Skin disorders are a common health complaint among both humans as well as canines. If you have a family dog, it is important to become familiar with not only the routine health needs of your family pet, but also the illnesses that may arise and require veterinarian care.
For many family dogs, skin disorders develop later in life and are often associated with a hormonal imbalance associated with aging. Hair loss is a common health complication among dogs with a skin disorder and veterinarians will label the condition as black skin disease in dogs. Unfortunately, being told that your dog has black skin disease does not provide a clear diagnosis as this is simply a secondary systemic complication of a greater canine health issue.
If your dog’s veterinarian indicates your dog is suffering from black skin disease, it is important to ask what the underlying cause of the health complication may be. In most cases, black skin disease in dogs is attributed to either a thyroid complication or to an allergy to a food product. To determine what the underlying health complication is, however, your veterinarian will need to run a series of tests. Once the condition is confirmed as related to thyroid or other digestive or hormonal complication, then your vet can begin to provide treatment.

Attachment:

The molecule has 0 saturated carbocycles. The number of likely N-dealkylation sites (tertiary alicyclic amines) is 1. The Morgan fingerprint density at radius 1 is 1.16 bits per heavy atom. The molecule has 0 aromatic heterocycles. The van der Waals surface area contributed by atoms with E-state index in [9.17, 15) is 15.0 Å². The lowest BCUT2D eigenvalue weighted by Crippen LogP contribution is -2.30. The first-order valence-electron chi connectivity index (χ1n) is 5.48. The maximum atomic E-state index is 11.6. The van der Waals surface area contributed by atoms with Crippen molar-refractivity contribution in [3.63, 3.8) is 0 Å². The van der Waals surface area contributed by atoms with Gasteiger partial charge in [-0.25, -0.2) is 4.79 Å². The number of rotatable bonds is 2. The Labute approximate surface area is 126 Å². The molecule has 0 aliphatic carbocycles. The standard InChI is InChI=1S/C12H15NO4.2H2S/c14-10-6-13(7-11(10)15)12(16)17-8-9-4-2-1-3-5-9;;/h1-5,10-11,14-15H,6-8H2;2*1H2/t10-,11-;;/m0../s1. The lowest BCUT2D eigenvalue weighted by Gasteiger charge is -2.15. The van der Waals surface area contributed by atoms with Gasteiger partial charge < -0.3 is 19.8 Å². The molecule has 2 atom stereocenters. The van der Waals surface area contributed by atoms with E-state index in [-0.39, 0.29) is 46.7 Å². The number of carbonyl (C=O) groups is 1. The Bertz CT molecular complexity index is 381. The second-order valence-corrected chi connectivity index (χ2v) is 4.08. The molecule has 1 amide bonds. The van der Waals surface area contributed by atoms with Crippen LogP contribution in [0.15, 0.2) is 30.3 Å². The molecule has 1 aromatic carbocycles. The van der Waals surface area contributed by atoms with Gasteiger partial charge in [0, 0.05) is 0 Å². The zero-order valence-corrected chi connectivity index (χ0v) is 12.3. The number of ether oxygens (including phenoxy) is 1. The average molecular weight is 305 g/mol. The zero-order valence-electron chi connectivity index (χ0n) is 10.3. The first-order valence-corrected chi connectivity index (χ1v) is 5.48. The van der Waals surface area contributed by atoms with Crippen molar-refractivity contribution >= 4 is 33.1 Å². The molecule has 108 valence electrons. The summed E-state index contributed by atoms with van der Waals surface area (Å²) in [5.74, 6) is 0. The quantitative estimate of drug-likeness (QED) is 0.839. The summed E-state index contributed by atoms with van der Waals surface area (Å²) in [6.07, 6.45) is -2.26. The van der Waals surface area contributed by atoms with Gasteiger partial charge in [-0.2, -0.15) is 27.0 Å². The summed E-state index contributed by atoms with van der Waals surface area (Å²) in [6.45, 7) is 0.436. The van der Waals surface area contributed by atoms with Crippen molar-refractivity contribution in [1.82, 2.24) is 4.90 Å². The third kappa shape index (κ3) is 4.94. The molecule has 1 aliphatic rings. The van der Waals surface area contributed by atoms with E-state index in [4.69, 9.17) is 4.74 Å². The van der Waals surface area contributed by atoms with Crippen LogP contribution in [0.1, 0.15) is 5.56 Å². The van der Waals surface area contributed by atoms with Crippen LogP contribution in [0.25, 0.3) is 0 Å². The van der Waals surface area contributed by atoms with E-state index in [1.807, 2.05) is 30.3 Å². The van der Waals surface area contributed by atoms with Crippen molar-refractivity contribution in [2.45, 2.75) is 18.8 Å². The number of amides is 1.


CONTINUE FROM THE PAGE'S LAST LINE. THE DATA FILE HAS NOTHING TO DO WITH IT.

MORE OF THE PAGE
In the long term, as your dog ages, you can expect there will be many occurrences of skin disorder and the issues associated with black sin disease in your dog will not dissipate easily. In fact, if the complication is associated with a hormonal imbalance, the recurrence of black skin disease is highly anticipated. For some, the complications with aging may attribute to the onset of Parkinson’s disease in dogs, while for others the complications manifest as a skin disorder.
The key to your dog’s optimal health will lie in careful preparation for the long term health complications and recognizing hair loss may be associated with more than simple shedding. With proper veterinarian care, you dog can recover from the condition and realize improvement in health and bring some normalcy to the canine aging process.
Sources: Veterinary Advice on Skin Disorders, by Tim Nuttall